SC may order mediation on Ayodhya issue, mixed reaction from litigants

New Delhi: The Supreme Court on Tuesday said it might order mediation for an amicable resolution of the Ayodhya title issue as it deferred passing of a formal order on this till the next date of hearing on March 5.

The five-judge constitution bench, comprising Chief Justice Ranjan Gogoi, Justice S.A. Bobde, Justice D.Y. Chandrachud, Justice Ashok Bhushan and Justice S. Abdul Nazeer, suggested mediation while hearing of a batch of cross petitions challenging the 2010 Allahabad High Court verdict trifurcating the disputed site and giving one part each to the Nirmohi Akhada, Ram Lalla and the Sunni Waqf Board.

“We are considering the possibility of healing relations” between two communities, Justice Bobde said, adding “we, as a court, can only decide the property issue”.

“We deem it proper to observe that the mediation suggested is only to effectively utilize the time of eight weeks that would be taken to make the cases ready for hearing,” the court said.

“We defer passing of orders on the aforesaid suggestion i.e. mediation until 6th of March, 2019 (Wednesday) when this Bench will assemble again at 10.30 a.m. for the limited purpose of passing orders on reference of the dispute to a Court-appointed mediation process.”

The court suggested the mediation route citing Section 89 of the Code of Civil Procedure, and its power to order so in an appropriate case.

The suggestion, however, was not accepted by lawyers appearing for the Hindu parties, though those appearing for Muslim parties were ready it if the mediation and regular hearing on the petition challenging the 2010 High Court judgement go on concurrently.

“On our side, we are agreeable so long, it (mediation and hearing) is going concurrently,” senior counsel Rajeev Dhavan, representing the lead petitioner M. Saddiq told the bench.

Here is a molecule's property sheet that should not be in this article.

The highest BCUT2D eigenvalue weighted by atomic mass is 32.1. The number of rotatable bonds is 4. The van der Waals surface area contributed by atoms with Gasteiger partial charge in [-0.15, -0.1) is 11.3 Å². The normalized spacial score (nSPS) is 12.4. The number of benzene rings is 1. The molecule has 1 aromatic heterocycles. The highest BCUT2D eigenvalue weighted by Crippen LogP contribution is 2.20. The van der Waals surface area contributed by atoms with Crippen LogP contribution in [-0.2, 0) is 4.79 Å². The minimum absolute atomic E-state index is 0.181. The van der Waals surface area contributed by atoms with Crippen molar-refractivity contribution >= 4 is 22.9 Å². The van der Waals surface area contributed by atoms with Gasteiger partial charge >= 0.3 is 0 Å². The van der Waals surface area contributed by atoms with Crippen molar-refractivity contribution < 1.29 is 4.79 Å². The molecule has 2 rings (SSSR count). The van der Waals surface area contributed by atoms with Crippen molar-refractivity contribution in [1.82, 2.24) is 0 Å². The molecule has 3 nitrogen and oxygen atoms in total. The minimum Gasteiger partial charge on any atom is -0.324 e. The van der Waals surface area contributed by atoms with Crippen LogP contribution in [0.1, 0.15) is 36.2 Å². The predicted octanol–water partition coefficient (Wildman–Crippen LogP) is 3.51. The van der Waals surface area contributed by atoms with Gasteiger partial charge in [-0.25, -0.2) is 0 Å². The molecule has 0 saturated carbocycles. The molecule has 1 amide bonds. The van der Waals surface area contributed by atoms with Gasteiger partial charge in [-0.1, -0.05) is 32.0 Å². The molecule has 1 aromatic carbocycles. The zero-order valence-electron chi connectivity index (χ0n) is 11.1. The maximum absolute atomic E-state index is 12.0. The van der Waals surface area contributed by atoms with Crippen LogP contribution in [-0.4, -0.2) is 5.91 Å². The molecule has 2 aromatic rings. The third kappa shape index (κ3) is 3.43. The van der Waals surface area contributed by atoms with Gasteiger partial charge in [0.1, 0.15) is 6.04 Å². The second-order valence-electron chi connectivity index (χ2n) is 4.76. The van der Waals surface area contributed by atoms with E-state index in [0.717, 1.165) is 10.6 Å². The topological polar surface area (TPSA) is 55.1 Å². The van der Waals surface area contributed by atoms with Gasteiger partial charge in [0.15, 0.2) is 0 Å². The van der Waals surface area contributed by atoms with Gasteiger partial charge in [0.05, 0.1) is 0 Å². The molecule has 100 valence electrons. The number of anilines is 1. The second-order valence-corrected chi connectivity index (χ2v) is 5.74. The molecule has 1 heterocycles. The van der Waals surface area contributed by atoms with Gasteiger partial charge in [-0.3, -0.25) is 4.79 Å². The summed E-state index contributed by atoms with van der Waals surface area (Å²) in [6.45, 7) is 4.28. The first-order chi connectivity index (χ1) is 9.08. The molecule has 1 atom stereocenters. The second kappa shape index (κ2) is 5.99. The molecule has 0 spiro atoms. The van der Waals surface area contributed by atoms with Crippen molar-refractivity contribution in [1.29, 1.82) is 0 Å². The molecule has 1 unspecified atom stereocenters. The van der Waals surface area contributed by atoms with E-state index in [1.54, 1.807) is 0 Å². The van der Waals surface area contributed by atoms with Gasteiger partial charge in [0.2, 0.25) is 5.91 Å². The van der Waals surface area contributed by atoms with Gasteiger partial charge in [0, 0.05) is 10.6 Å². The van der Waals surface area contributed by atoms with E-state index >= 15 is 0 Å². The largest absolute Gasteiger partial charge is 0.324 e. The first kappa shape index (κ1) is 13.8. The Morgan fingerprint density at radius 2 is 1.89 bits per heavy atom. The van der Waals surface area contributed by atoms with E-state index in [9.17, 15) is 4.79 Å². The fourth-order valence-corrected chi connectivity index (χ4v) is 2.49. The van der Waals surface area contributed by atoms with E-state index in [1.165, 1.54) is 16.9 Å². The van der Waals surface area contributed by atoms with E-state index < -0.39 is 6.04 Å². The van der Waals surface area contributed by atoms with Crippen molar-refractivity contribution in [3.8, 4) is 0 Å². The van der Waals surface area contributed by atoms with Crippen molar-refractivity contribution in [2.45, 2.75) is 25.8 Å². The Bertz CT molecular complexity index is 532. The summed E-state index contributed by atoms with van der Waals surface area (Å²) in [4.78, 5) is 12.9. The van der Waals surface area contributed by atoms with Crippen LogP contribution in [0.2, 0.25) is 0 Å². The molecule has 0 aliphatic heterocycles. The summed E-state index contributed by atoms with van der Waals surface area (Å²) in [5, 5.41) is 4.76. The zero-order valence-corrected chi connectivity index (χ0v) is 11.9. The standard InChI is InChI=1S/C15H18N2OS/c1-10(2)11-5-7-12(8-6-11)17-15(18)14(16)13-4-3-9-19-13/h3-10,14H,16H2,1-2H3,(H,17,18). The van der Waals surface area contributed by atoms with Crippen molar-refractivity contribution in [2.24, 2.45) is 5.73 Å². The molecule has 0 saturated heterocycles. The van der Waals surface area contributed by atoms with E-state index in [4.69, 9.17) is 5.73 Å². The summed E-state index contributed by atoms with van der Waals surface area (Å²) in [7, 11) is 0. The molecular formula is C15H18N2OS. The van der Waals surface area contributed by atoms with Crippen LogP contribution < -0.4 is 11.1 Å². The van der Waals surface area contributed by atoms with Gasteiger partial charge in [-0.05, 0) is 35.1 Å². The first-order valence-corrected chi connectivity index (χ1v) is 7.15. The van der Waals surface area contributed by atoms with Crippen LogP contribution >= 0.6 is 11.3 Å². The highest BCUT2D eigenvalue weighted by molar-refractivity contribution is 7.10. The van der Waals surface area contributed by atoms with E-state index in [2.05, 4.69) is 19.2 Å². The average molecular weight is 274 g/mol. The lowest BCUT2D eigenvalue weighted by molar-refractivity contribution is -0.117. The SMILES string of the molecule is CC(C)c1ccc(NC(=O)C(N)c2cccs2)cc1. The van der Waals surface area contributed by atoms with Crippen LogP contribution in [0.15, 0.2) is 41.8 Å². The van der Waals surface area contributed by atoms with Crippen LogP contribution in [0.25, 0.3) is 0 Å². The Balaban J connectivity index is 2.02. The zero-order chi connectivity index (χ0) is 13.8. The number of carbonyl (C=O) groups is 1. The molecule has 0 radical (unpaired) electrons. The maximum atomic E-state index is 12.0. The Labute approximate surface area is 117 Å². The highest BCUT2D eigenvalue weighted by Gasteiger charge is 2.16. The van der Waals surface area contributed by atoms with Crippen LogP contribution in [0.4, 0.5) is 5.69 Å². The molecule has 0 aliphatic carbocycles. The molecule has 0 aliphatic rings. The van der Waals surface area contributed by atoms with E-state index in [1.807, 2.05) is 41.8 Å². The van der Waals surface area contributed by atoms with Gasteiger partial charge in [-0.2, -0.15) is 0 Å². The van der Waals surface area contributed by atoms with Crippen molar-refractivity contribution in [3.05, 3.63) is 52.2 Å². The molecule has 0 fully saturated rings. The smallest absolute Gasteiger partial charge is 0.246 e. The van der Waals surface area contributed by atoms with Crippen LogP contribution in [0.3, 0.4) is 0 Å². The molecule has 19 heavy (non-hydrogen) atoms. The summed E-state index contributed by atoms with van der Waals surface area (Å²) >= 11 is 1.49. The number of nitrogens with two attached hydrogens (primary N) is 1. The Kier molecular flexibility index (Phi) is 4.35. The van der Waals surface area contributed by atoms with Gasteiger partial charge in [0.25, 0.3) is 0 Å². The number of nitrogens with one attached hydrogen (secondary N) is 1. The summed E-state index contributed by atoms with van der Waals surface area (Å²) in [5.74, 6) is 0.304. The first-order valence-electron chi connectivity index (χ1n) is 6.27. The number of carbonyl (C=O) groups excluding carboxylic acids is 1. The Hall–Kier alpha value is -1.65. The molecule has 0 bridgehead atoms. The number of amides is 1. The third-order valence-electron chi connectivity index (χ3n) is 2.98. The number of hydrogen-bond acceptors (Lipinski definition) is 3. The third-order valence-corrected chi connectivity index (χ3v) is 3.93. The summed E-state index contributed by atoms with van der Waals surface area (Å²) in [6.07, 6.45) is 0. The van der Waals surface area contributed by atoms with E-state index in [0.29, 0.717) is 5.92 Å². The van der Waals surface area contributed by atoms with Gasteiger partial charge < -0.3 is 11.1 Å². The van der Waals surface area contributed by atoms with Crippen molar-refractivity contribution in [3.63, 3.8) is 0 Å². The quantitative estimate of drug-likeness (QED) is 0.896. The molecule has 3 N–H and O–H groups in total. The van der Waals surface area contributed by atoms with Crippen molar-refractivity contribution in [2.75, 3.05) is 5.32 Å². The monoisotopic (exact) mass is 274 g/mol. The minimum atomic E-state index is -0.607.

On the other hand, senior counsel C.S. Vaidyanathan, appearing for Ram Lalla, said: “In a matter like this, there is not much of meeting ground. It has been tried more than once. We don’t want to have another round of mediation.”

Advocate Ranjit Kumar, appearing for Mahant Suresh Das, said: “This has been tried in the past, it has not worked. Mediation is not possible.”

This is not for the first time that suggestion for mediated settlement of issue has come from the top court. Earlier, then Chief Justice Jagdish Singh Khehar had, on March 21, 2017, offered to mediate on the issue.

The court’s suggestion on Tuesday came as it appeared that the hearing may get deferred by six to eight weeks as the Muslim litigants wanted to verify the Uttar Pradesh government’s “official” translation of the oral evidence and exhibits relating to the case.

As senior counsel Dhavan and Dushyant Dave raised the Muslim litigants’ demand, Vaidyanathan, Ranjit Kumar and others, appearing for different Hindu litigants, opposed it, saying that it was too late to raise any dispute about the accuracy/correctness of the translation, citing the apex court’s August 10, 2015, August 11, 2017, December 3, 2017 and February 8, 2018 orders in this connection.

Countering this, Dave, appearing for Mohammed Hashim, said, “At that time it was not said that that the translations are authentic and truthful.”

Both Dhavan and Dave said that “they have not the occasion to go into the translation made available by the State of Uttar Pradesh and, therefore, are not in a position to comment upon the accuracy, correctness or the relevance of the translation”.

Not persuaded with the submissions by lawyers appearing for Hindu litigants, CJI Gogoi asked, “Show us the order which says that the sides agree to the official translations of documents and exhibits. The August 11, 2017 order was in respect of exhibits and not oral evidence.”

As Dhavan and Dave persisted with the plea to verify official translations, the CJI asked what time frame they would require. Dave suggested 8 to 10 weeks.

Noting the difference between the two parties, the court, in its order, said, “We are of the view that to proceed with the hearing of the cases it is necessary to have on record translation of the depositions as well as the exhibits on which no controversy can be raised at a later point of time to derail the hearing once the same commences.”

It said both parties must satisfy themselves the “accuracy, correctness, relevance, etc”. of the translations filed in the registry by Uttar Pradesh as well as the translated copies of the exhibits made available by the parties and point out “their respective agreements/objections stating precisely the part of the translations on which objections/disagreements are being raised”.

Once this is done, within eight weeks from Tuesday, the court said, “further orders will follow so that hearing of the cases can begin in the right earnest”.